• Start your electronics and coding projects with the user friendly, open-sourced Arduino based Galileo by Intel
• Use with Arduino shields to enhance your project
• Can be powered using a USB-B or external DC power supplies
• With 14 Digital I/O Pins easily control many components from RGB LEDs to Servos, screens and more
• Using the Arduino based Intel Galileo has never been easier, with thousands of tips, tricks and guides readily available online.Reasons to pick the Intel Galileo?
With the Intel Galileo, based on one of the most commonly used Open-Source Arduino boards, but vastly improved. Start any electronics or coding projects readily available online in the huge Maker community, or design a project yourself.
The Intel Galileo gives you a great amount of I/O pins to work with, a quick reset button, and machine screw holes to mount the board however you please. This board hosts an Intel Quark SoC X1000 Microcontroller you have enough power and memory to store and run a lot of complex code.
The best bit about the Intel Galileo is that it comes with a lot of useful features built in, not in the original Arduino boards like a USB Host and Ethernet. You don’t need to solder at all, using header jumper pins you can easily, and quickly, connect and disconnect shields, breakouts, components, or even expand into a standalone breadboard.
Connections and Expansion
This board has 14 Digital I/O pins allowing you to individually control a large amount of components. Each of the digital I/O pins can control a limb for a walking talking robot, control hundreds of RGB LEDs, or build your own keypad controlled electronic door lock, and so much more. It will be difficult to push this board to its limits.
The Intel Galileo also has 6 Analogue pins which are perfect for analogue sensors, you can use these to make your own smoke detector, tell if a plant has enough moisture, to detecting if something has triggered a pressure mat!
The Intel Galileo comes well equipped, with a mini-PCIe, great for WiFi adapters, a Micro SD socket to store many things, for instance music and photos, you also have a USB host socket available means you can connect a keyboard, smart phone, or even a USB storage device.
Compact 3.5 mm UART connection reduces the height and board space used making it excellent where space on your project is a premium. UART functionality provides full RS-232 support as well as allowing your Intel Galileo to mimic your mouse and keyboard.
What will you make?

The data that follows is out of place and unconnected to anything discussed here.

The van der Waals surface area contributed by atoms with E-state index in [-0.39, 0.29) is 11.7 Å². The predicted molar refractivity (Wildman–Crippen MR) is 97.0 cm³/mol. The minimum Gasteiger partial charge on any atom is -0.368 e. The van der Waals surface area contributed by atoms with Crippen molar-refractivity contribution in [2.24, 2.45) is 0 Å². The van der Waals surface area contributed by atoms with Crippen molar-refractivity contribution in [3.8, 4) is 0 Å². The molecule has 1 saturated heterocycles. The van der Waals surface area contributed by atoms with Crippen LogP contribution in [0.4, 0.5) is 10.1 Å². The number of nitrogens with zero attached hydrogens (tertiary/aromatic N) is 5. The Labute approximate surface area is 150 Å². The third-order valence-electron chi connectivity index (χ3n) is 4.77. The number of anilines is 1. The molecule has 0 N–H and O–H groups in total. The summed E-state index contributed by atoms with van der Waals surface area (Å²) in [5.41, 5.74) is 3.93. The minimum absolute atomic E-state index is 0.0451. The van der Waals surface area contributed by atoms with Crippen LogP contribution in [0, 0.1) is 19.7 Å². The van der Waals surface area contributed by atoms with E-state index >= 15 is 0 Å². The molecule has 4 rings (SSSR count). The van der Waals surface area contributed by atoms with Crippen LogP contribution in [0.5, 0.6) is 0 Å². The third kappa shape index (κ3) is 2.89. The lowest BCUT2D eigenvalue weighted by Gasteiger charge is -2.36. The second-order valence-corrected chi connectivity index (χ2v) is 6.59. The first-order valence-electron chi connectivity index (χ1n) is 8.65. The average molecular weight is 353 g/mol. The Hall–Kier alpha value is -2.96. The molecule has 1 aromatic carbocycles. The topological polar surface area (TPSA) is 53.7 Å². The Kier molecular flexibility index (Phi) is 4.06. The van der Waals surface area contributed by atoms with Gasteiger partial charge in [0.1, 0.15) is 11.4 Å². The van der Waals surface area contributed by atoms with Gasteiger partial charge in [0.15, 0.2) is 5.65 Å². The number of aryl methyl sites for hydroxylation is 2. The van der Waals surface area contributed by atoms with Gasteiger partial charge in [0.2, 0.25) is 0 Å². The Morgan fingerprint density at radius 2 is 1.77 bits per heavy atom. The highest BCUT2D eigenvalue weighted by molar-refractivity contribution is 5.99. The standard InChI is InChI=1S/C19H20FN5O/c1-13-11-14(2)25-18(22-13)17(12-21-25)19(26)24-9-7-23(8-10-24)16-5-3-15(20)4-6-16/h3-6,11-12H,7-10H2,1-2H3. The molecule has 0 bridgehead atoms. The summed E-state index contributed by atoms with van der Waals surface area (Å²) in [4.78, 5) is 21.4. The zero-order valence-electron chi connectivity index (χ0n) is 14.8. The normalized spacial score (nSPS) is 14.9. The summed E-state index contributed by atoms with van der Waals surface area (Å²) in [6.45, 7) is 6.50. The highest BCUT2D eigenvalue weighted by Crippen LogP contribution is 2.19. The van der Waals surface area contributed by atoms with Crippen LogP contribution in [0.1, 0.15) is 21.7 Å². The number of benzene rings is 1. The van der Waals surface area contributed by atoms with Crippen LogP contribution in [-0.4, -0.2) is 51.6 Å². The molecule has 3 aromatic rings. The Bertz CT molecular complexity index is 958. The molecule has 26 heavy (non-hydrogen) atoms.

With the ever expanding range of tutorial guides available, you can start by telling a single LED to flash, or control a stepper motor’s speed and direction. Using coding languages called C/C++, these skills easily translate to most general software languages, and so with this you’ll be learning a lot more than electronics.
The Intel Galileo is Shield compatible, Arduino shields come in many shapes and sizes, from providing solder-able break-out boards, a 1.8" TFT screen with micro SD slot and joystick, to a servo and motor control board. Another great range of accessories are called Breakouts, tiny shields that link together just as easy usually providing more specific uses.
Shields and Breakouts allow you to more easily manage a lot of components in any project, you can view our range of shields and breakouts by clicking here.
Ease of Use
Arduino based electronics are fantastic for all ages, whether you have previous experience or not, from fun to functional. tutorials will tell you exactly what you will need, even what pins to connect your components into, giving you a step by step, from start to finish.
Using the Arduino IDE Software, it will allow you to very easily update your Arduino based Intel Galileo board with the code you’ve prepared, making the transfer seamless, it will even let you know whether your code makes sense and will work before you even upload it.
Note that the Galileo is designed to support shields that operate at either 3.3 or 5V. Because the core operating voltage of Galileo is 3.3V a jumper has been provided to enable voltage translation to 5V at the I/O pins. This configuration is the default setup and provides support for 5V Arduino Uno shields. Should it be necessary to provide 3.3V at the I/O pins the jumper is simply switched.
Making an LED blink,
you can share your Laptop or PC’s wifi through to your Intel Galileo,
control a robotic arm,
or even make your own robotic car.
And find even more inspiration at:
Arduino IDE software is needed to program an Arduino, it’s not in the box. Download from here: http://www.arduino.cc/en/Main/Software
Works on Mac, Windows and Linux based computers including Raspberry Pi's Rasbian software